Although many of the xenobiotics that undergo β-oxidation are PPARα activators, the nature of the endogenous ligands for PPARα is not completely resolved. While there is evidence indicating that VLCFA and BCFA are potent naturally-occurring peroxisome proliferators and may be PPARα ligands, it is not completely clear whether the unesterified VLCFA and BCFA directly, and/or metabolites thereof, represent the endogenous PPARα ligands/activators. For example, early transactivation assays show: (i) PPARα is activated by polyunsaturated VLCFA (C20:4, C20:5, C22:6), but not monounsaturated VLCFA (C24:1, C22:1) (3), (ii) n-3 polyunsaturated VLCFA elicited similar PPARα activation levels as n-6 polyunsaturated VLCFA (3). These findings of VLCFA being potential PPARα ligands were supported by gel-shift assays (14) and co-activator-dependent receptor ligand assays (15). Likewise, transactivation studies with branched-chain fatty acids also show PPARα activation by BCFA (11). It must be noted that most of these assays utilized very high concentrations of VLCFA (i.e. 30-100 μM) and BCFA (20 μM)--several orders of magnitude higher than concentrations of unesterified fatty acids detected in nuclei of living cells (16,17). These data suggested that affinities of PPARα for these ligands are very weak, i.e. Kds in the μM range, much lower than the concentrations of free fatty acids in nuclei of living cells (16,17), and thus the free acid forms of the VLCFA and BCFA may not represent the endogenous ligands. Since unesterified fatty acids are rapidly activated/metabolized to their CoA thioesters in cells and tissues (rev. (18-20), metabolites such as the CoA thioesters may represent endogenous PPARα ligands. Unfortunately, there is almost no data resolving whether VLCFA, BCFA, and/or their CoA thioesters exhibit the classic hallmarks of ligands that activate a nuclear receptor such as PPARα: (i) high affinity binding (i.e. nM Kds, in the range of nuclear concentrations of these ligands), (ii) alter conformation of the nuclear receptor, and (iii) alter co-factor recruitment to the nuclear receptor. The data presented herein help to clarify our understanding of these issues.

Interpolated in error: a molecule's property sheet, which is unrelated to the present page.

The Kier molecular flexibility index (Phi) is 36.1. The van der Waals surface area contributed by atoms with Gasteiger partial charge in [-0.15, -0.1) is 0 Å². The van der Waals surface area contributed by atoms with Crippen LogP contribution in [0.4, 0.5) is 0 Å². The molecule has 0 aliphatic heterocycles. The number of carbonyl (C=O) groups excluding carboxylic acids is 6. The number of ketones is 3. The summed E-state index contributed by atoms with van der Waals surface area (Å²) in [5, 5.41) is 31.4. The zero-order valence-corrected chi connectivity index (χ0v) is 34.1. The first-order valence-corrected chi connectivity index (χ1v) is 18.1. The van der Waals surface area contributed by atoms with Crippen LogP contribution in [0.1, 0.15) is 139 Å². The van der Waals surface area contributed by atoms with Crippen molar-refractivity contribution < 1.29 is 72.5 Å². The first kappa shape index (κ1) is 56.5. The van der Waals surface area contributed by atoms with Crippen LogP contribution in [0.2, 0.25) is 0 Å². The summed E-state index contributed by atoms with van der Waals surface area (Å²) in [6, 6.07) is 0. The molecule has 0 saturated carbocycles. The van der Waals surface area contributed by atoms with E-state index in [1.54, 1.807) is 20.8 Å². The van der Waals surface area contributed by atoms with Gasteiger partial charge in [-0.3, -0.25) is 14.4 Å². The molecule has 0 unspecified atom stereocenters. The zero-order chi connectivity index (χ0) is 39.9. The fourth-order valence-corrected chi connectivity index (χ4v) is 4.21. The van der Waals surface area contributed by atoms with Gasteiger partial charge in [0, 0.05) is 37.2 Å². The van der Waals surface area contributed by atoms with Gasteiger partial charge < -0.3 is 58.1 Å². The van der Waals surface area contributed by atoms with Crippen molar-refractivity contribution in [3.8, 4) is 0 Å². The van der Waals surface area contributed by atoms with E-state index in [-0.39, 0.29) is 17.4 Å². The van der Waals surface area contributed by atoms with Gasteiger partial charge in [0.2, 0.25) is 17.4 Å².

First, the current work presented evidence that the free acid forms of BCFA and only one free acid form of VLCFA bind to PPARα with high affinity. PPARα bound phytanic acid, pristanic acid, and some 20-carbon VLCFA with Kds of 19-76nM, well within the physiological range of free fatty acids detected in the nucleoplasm of living cells (16,17). Further, these data showed for the first time that phytanic acid did not need to be metabolized to pristanic acid to be a high affinity PPARα ligand. Both phytanic acid and pristanic acid, but not shorter chain metabolites, are the highly potent naturally-occurring PPARα activators in transactivation assays (rev. in (38-40) and in animals (12,13,48). The Kd values for both BCFA and 20-carbon VLCFA (arachidic acid, arachidonic acid) were in the same range as PPARα exhibited for unsaturated long chain fatty acids (LCFA) and peroxisome proliferators (bezafibrate) (29,30)—suggesting that BCFA, arachidic acid, and arachidonic acid are high affinity PPARα ligands that may be physiologically significant endogenous ligands.